5. The method of claim 3, wherein steps (x), (y), (z), (a) and (b) are performed by the programmer.
6. The method of claim 1, wherein:
the polynomial formula, includes at least first and second peaks with a valley therebetween, the valley corresponding to a limit of a signal input dynamic range of an ECG amplifier of the implantable medical device.
7. The method of claim 1, wherein the polynomial formula is a sixth order non-continuous polynomial.
8. An implantable medical device comprising a canister housing operational circuitry and at least first, second, and third electrodes useable by the operational circuitry for sensing cardiac activity when implanted in a patient, the operational circuitry being configured to perform cardiac signal analysis by the use of a selected sensing vector, wherein the operational circuitry is further configured to select a sensing vector from among at least first, second and third sensing vectors defined by the first, second and third electrodes by a vector selection method comprising:
capturing cardiac signal data using at least one of the sensing vectors;
(x) analyzing data related to the captured cardiac signal data to establish a set of detections separated by intervals, the set of detections including a first detection in time and a number of detections occurring after the first detection;
(y) analyzing the set of detections by identifying the first detection in time as a QRS peak and, for the remaining detections performing the following until a predetermined number of QRS peaks are identified:
comparing an interval from a preceding detection to a threshold and, if the threshold is exceeded, identifying a detection as a QRS peak; if not,
comparing the interval from the preceding detection to a prior interval and if the interval and the prior interval are similar within a boundary condition, advancing to amplitude analysis; if the prior interval is shorter outside the boundary condition, identifying a detection as a QRS peak; or, if the prior interval is longer outside the boundary condition, identifying a detection as a Noise Peak; and
if consecutive detections are identified as QRS peaks, identifying a Noise peak therebetween;
if comparing the intervals leads to amplitude analysis, performing the amplitude analysis by comparing the amplitudes of two detections to one another and binning the latter detection of the two detections according to whether it is approximately equal to, within predetermined bounds, larger than, or smaller than the earlier detection of the two detections; and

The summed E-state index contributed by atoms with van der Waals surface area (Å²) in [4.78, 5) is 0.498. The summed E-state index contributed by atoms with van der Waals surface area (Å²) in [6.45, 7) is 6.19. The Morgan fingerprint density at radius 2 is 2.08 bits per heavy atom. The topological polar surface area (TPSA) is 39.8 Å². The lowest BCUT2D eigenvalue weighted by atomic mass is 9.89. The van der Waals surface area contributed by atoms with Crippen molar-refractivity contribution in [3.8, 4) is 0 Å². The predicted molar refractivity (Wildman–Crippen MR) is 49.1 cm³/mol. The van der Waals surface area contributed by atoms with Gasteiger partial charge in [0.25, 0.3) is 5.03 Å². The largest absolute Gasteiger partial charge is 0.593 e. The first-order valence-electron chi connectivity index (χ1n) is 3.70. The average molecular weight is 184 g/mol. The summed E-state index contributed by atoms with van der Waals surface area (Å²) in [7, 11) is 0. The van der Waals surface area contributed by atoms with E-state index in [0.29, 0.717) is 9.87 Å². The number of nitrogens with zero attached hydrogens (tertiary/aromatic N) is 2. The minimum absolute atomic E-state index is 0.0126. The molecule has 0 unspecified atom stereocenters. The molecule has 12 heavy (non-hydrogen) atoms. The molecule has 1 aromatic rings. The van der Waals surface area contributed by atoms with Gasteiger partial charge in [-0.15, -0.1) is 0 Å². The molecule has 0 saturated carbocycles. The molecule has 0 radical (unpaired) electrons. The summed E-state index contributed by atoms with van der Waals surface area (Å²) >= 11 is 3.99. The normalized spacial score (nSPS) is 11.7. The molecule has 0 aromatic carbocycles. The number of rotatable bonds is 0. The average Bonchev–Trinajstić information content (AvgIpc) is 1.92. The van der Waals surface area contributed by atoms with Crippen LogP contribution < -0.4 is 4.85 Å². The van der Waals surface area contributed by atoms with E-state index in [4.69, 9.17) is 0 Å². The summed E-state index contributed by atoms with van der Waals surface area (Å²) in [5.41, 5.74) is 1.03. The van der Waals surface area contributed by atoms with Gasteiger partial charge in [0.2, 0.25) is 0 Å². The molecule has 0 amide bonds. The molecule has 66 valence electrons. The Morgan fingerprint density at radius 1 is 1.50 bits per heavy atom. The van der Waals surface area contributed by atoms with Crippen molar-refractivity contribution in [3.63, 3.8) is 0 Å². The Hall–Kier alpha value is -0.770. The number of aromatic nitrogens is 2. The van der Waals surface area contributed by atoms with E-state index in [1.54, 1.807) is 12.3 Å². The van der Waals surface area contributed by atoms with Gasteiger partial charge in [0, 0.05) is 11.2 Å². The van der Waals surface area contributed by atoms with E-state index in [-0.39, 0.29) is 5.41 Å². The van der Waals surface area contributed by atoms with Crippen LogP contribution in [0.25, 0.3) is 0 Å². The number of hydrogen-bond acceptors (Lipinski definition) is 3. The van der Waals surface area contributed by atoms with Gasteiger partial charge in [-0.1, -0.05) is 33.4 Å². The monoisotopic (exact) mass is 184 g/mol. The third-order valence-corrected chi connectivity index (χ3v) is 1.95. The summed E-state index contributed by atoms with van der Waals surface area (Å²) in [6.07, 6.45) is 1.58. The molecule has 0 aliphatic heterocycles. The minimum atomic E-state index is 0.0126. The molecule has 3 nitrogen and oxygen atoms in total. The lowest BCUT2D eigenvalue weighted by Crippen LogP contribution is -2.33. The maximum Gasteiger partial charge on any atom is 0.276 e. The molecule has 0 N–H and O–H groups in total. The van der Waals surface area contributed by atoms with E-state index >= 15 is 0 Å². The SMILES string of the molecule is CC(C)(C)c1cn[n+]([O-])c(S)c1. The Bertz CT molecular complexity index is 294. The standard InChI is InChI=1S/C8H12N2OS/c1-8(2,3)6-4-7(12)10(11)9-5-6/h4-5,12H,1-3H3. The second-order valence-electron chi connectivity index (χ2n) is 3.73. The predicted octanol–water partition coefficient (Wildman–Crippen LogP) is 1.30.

if all of the detections have been analyzed in the comparing the interval step and less than a predetermined number of QRS peaks have been identified, determining whether a threshold number of detections are in the approximately equal to bin and, if so, declaring a bad vector;
otherwise further parsing the detections by amplitude into QRS peaks and Noise peaks and calculating a vector score using each of the average amplitudes of identified QRS peaks and Noise peaks in a polynomial formula;
(z) if a score is generated in step (y), comparing the score to a threshold and,
(i) if the threshold is at least met, determining that an identified sensing vector is suitable for cardiac event detection; or
(ii) if the threshold is not met, or if a bad vector is declared, determining that one or more other sensing vectors is to be analyzed.
9. The device of claim 8, wherein the operational circuitry is further configured such that, if it is determined that one or more other sensing vectors is to be analyzed, the vector selection method further comprises:
capturing additional cardiac signal data using one or more other sensing vectors; and
repeating steps (x), (y) and (z).
10. The device of claim 9, wherein the operational circuitry is further configured such that, if, after repeating steps (x), (y) and (z) for a number of vectors, no threshold is met by a score, the vector selection method further comprises:
(a) if at least one score is generated, identifying a vector for which a highest score is generated as the best available sensing vector; or
(b) if no scores are generated, requesting operator input to complete a sensing vector selection process.
11. The device of claim 8, further comprising telemetry circuitry configured for communication with a programmer, wherein the operational circuitry is configured to perform the vector selection method in response to prompting by the programmer.
12. The device of claim 8, wherein the operational circuitry is configured to perform the vector selection method periodically.
13. The device of claim 8, wherein the operational circuitry is configured to perform the vector selection method occasionally if occasions of sensing error or cardiac event detection error occur.
14. The device of claim 8, wherein the operational circuitry is further configured such that:
the polynomial formula includes first and second polynomials and includes at least first and second peaks with a valley therebetween, the valley corresponding to a limit of a signal input dynamic range of an ECG amplifier making up part of the operational circuitry.
15. The device of claim 8, wherein the operational circuitry is further configured such that the polynomial formula includes a sixth order non-continuous polynomial making use of an average Signal Amplitude for the series of detections.